City boy here. I saw a photo today of a nursing sow (it should be hereif NPR doesn’t change the photo). Piglets are suckling, and some of the teats are unattended at least at the moment. Some of the areas behind the teats seem more full than others. So a city boy has questions.
Is there one “container” in the sow for all the sow’s milk, or does each teat draw from a separate one? What happens if there aren’t enough piglets to take all the milk? Does the sow experience discomfort? Does the milk shift from one area that is not being sucked on to another that is? Does the milk get re-absorbed or excreted later by the sow? Is it saved up and less milk is produced until it is all gone? Any pig farmers here to answer these pressing questions?
No full answers to your questions, but mammary glands are modified sweat glands, and as far as I know no mammals have any ducts or reservoirs interconnecting them–not even those with udders. And there seem to be* different behaviors with “nipple preference” with different species, but if there are more nipples than nipplers, there could still be enough rotation going on that none are going completely unused unless the litter is unusually small.
*(How could I avoid linking an article with the line “Wow. That dog has really large nipples. And they’re on that cake.”)
On (most) mammals, every teat is a duct with its own reservoir. If the milk is not removed (via nursing or milking), that reservoir fills, overfills, gets hot and uncomfortable, and then the milk is resorbed and lactation ceases in that teat.
Animals produce milk with a gradual increase, peak, and gradual decrease which reflects the needs of the growing young. If there is a abrupt cut off of nursing or milking, at or around peak lactation, an infection might result (mastitis) which if not treated may cause scarring or even the loss of use of that teat permanently.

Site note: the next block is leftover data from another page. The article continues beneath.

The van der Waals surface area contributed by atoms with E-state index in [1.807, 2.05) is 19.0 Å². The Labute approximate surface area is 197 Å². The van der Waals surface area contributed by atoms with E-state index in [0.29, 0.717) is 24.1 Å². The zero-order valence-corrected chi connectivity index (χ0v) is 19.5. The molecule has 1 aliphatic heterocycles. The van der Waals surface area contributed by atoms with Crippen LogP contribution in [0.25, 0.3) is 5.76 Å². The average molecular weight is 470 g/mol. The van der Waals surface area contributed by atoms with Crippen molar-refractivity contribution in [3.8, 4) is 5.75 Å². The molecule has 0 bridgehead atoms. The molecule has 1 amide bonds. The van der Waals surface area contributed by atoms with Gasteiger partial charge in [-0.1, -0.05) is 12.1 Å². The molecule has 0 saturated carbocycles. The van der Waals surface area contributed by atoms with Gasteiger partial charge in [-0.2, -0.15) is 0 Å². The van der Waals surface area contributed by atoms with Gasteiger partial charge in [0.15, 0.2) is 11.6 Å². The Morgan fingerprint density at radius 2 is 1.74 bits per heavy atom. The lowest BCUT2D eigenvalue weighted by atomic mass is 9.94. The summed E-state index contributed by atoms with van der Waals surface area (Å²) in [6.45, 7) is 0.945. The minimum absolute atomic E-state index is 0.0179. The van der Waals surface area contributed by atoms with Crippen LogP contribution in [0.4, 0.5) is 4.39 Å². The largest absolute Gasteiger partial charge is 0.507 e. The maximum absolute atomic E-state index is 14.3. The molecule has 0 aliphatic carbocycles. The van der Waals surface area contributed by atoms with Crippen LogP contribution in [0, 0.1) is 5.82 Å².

I’m sure it varies, but for those animals I’m most familiar with, often there are favored teats especially if the birth group is smaller than normal, and at least for that lactation the other teat or teats dry up.
In large-litter animals, the back teats tend to have more milk. Also, when one teat is emptied the young will move to a different one if they’re still hungry. That might explain the difference in size you saw.
I just read it today on Wikipedia. It seems the more anterior teats produce more milk. Piglets establish a pecking order pretty early. Even though there’s not an interior reservoir for milk, biology just works that way. Just about every mammalian gland works pretty much the same way. We have reservoirs for some things that you can see in our anatomy, but we can produce copious amounts of fluid from thin ducts lined by millions of cells that happen to be well supplied with capillaries. Everything has been asked here at times – how do we make so much … stomach acid, snot, seminal fluid from a solid prostate, female ejaculate, whatever … when there isn’t a bladder or vesicle nearby to hold it. Its just how it happens to make something that’s mostly water on the fly from cells that line the duct.
Huh. Wikipedia got it wrong. Posterior not anterior teats. Thanks country girl. Anyway, even though they don’t share a common reservoir, some produce more because of biology. Not becuse the central reservoir ran dry.
And nobody’s mentioned the most obvious example of a mammal with separate teats, which usually has fewer young than there are nipples? Well, obvious to me, at least, and I would have thought to about half of the population of the Dope.